God made promises to David, called the Davidic covenant. In that covenant, God promised David, “Your house and your kingdom will endure forever before me; your throne will be established forever” (2 Sam 7:16). This verse in Isaiah 16:5 repeated that promise (“one from the house of David,” v. 5c) because of God’s covenant loyalty. The last two phrases of the verse described the Messianic king God had promised to send: “one who in judging seeks justice and speeds the cause of righteousness” (v. 5d, e).

The fulfillment of this promise is still in the future, even for us. When Jesus establishes his kingdom, Israel and the world will finally have a ruler who judges with justice and quickly does what is right. It will be an incredible contrast to the corruption, incompetence, and self-aggrandizement that is so common in political leaders today. Human society will flourish like it never has before because Jesus, our righteousness and righteous king, will be in charge forever.

Until that day, our job is to live faithfully, like citizens in exile, to the kingdom values Jesus taught us and to encourage others to prepare for the kingdom by submitting in faith to our king Jesus. As we keep the hope of a perfect, righteous, eternal home in our minds, it will help us to make godly choices in our lives and to speak the gospel message to those in the world around us.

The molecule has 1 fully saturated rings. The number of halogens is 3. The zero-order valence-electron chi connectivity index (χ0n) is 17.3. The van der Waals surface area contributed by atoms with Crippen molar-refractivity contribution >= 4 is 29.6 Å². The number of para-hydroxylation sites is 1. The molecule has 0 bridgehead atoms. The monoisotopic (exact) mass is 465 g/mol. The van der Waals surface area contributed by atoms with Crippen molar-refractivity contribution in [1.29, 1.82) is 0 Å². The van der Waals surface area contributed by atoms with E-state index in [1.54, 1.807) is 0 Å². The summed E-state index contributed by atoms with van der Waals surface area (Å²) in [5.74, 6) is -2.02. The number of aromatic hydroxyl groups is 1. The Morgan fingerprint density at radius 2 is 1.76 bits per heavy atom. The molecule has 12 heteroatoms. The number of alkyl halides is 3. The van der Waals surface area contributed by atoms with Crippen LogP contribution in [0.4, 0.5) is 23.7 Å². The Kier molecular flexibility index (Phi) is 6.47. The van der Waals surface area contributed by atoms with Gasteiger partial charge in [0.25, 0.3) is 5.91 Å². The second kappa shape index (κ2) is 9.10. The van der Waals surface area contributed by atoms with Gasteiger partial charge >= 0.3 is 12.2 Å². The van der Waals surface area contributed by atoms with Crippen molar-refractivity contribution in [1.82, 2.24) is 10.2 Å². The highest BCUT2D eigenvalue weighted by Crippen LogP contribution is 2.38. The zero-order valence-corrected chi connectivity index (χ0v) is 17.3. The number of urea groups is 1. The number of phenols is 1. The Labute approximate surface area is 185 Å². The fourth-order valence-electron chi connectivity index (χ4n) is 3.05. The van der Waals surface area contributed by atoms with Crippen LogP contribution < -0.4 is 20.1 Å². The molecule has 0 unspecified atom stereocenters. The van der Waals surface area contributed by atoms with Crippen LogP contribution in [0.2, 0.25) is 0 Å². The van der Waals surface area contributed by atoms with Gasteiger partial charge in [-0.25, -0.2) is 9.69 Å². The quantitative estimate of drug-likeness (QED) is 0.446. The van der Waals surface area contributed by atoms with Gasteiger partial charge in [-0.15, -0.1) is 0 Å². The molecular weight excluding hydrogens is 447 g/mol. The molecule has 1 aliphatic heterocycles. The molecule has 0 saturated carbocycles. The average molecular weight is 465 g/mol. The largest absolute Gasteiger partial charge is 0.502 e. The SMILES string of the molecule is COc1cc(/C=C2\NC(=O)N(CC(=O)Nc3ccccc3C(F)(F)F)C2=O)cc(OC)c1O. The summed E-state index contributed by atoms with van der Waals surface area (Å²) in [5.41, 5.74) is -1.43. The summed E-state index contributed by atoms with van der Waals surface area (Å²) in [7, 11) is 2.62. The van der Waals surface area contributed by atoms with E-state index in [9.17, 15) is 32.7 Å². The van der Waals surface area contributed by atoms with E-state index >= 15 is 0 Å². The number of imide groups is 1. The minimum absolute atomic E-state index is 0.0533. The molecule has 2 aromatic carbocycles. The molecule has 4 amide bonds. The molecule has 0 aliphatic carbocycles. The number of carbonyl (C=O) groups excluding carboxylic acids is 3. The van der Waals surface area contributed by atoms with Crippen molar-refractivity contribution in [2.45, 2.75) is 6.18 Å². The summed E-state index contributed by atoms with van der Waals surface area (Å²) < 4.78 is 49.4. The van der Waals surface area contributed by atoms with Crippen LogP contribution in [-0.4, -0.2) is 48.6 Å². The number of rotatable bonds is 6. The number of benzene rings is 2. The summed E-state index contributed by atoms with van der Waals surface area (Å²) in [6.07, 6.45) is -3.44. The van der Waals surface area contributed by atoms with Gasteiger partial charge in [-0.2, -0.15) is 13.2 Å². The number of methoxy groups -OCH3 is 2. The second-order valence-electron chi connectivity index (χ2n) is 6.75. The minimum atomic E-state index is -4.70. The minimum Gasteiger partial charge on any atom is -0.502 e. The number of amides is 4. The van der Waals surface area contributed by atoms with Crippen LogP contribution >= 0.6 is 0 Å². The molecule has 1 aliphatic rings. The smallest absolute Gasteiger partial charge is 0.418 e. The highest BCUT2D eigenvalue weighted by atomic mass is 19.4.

Genesis 47, Job 13, Psalm 45

Today we’re scheduled to read Genesis 47, Job 13, and Psalm 45.

This devotional is about Psalm 45.

This beautiful song bears the superscription, “A wedding song.” Those superscriptions are (probably) not part of the original text. We don’t really know if they are original or not, because we don’t have the originals, but scholars feel they are accurate, if not inspired. That superscription tells us the setting for this song, but we do not know if this song was written for Solomon or one of his descendants.

Regardless of which Davidic king had this written for his wedding, the Psalmist who wrote it looked beyond that human king. Verses 6-7 are quoted in Hebrews 1:8-9. There the author of Hebrews recognized that they applied to Jesus. Jesus is the only king in David’s line about whom it could accurately be written, “Your throne, O God, will last for ever and ever…. therefore God, your God, has set you above your companions.”

So, there it is, hundreds of years before Jesus was born, a prophecy of his eternal kingdom and recognition that Israel’s true king would be God but also be distinct from the person of God that we would call the Father. These two verses suggest the deity of Christ, his coming as the fulfillment of the Davidic covenant, and that there are distinct persons of the Godhead.